Some of the earliest Mercury astronauts credit their good fortune with having been at the right place at the right time. By virtue of being teamed with just the right group of consultants in 2009, Joshua McKenty found himself as a lead architect on a project launched at NASA. Called Nebula, it was America's most significant government-funded computer research facility since the heyday of the supercomputer.
On paper, McKenty worked with a firm called Anso Labs. He soon learned that doing any kind of government project involved a separation of what you see in reality from what's on paper.
"Despite whatever retrospective history has been applied to it, [Anso] was simply, at the time, a maneuver to deal with NASA internal politics around contracting," McKenty tells RWW. "The Nebula Project itself was built inside a larger IT contract that employs a couple of hundred people, and we were two or three subcontractors down from NASA proper at the time. So we were just trying to guarantee that we could keep our developer team together working on Nebula, while NASA went through a re-compete on the contract."
Anso made it possible for Nebula to continue for as long as it did, keeping the project open and sharing its benefits with other developers through OpenStack. But that was only for so long. Eventually Nebula was de-funded, and the operation was folded back into NASA's existing supercomputing projects. There, McKenty says, outright opponents to cloud computing have taken full advantage of the opportunity to do next to nothing with Nebula.
CEO, Piston Cloud
Meanwhile, Anso Labs was acquired by cloud service provider RackSpace. While some sources played the acquisition as though it were a conspiracy, McKenty tells us that RackSpace's motives are purely genuine: to see OpenStack succeed, and to continue what their own people, essentially, started.
"I think what Rackspace has done with the contribution of Swift to OpenStack is really unprecedented in their market segment," says Piston Cloud CEO Joshua McKenty. "But RackSpace does not want to be a software company, and they don't really even want to be an open source software company. They want to be a fanatical support company; that's who they are, that's their DNA. Now they have this core open source project... around which they can provide their service.
"But to my mind, OpenStack isn't finished," he continues. "We haven't finished changing the world yet, and I wanted to stay focused on building out OpenStack to what it really needs to be."
Spinout from the Nebula
While many of McKenty's personal best friends went with Anso to RackSpace, he stayed out to pursue his own dream. Exactly what that was hadn't quite formed yet, even as late as the fall of 2010. He took a six-month sabbatical, during which he found time for that little earthquake modeling project for the World Bank. He joined a working group on the role of governments and organizations in building technology infrastructure, along with a handful of friends and associates - Vint Cerf, Sergey Brin, and Vivek Kundra.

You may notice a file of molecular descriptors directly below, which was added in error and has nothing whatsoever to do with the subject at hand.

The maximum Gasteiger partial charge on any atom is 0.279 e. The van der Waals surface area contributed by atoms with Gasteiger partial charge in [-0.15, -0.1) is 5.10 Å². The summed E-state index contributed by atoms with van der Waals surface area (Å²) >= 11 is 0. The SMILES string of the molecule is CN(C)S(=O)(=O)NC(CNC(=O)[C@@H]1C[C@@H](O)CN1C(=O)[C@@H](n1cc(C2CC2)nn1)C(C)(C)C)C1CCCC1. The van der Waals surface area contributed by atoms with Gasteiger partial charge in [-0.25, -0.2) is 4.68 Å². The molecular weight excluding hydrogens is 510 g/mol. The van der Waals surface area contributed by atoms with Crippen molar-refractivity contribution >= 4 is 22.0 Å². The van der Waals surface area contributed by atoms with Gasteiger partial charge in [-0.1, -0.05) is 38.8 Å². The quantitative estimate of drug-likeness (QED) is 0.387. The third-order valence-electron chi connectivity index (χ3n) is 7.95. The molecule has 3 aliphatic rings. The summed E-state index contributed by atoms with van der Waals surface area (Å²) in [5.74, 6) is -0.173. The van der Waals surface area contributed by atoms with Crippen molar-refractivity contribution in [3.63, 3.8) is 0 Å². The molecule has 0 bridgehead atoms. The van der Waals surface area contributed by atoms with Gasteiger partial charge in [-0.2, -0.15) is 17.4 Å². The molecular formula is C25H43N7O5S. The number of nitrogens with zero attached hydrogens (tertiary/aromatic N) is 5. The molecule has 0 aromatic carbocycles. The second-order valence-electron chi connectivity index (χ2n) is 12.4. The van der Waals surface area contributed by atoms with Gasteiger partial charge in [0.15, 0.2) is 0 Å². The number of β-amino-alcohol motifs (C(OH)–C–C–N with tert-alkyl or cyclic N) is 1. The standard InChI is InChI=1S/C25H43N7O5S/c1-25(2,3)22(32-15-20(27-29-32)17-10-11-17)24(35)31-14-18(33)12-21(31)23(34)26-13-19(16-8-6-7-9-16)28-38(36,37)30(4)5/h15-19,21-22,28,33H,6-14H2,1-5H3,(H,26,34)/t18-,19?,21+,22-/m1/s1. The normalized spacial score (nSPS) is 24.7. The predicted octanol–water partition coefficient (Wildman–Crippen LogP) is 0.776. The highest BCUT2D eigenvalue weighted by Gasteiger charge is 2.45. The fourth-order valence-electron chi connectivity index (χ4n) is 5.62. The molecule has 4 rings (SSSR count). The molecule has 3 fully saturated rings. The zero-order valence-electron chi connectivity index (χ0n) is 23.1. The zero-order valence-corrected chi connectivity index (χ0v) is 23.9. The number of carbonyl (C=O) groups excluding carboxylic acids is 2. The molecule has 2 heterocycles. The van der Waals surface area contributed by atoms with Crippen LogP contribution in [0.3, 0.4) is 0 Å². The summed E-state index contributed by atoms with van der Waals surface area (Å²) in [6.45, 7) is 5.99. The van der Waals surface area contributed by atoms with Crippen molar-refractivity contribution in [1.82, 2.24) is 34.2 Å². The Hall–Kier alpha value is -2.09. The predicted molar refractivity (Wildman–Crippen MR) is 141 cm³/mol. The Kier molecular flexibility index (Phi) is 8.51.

"None of those environments actually gave me the same opportunity to understand the requirements that I've gotten out of being the CEO of a startup," McKenty tells us. "The reason to be Piston Cloud right now - aside from the fact that it's going to be the best business ever - [is] to be in the room with the people who are going to use the product, and actually talk to them about what they need. It's very hard to get in the room with the folks who will be most impacted by the technology without being a vendor."
Despite the most honest and thoughtful community outreach, says McKenty, a non-commercial or semi-commercial open source project simply does not garner the level of confidence from its customers that a commercial project does. Almost immediately upon building Piston Cloud, McKenty found himself in direct communication with existing OpenStack users who had never been in contact with anyone representing OpenStack in the past. Being a CEO makes one more accessible than being a committee.
One example: A disaster risk reduction facility is headquartered in Indonesia, but has OpenStack-based cloud services in Australia and customers in Australia. It wanted to expand its cloud to Jakarta, and needed Piston Cloud's help. It's the type of customer contact Anso Labs would have only dreamed about, and now it's coming directly to the source.
"Nobody in the OpenStack community even knew that the Australian government was evaluating it, let alone had pushed it into production," remarks McKenty. "In one phone call from an inbound request, I ended up on the phone with the folks in Australia who had been operating OpenStack at scale, and was able to talk to them about exactly what their needs were, and what they wanted to see in the next release. And there was no way they were going to make it to Boston in person to talk about this.
"The property of being a vendor, and the property of being in the press, as odd as that sounds, gives us this amazing opportunity to really understand what people need," he continues. "The commercial side of this has an amazingly crystalizing effect on people's priorities of what they want built. We are an open source company, and every open source company lives or dies by their ability to balance their interaction with the community with their interaction with their customers... Can we present ourselves in ways that are understandable to those two different communities without ever becoming two-faced, or engaging in a dichotomy? It has to be, honestly, this is who we are, in all cases."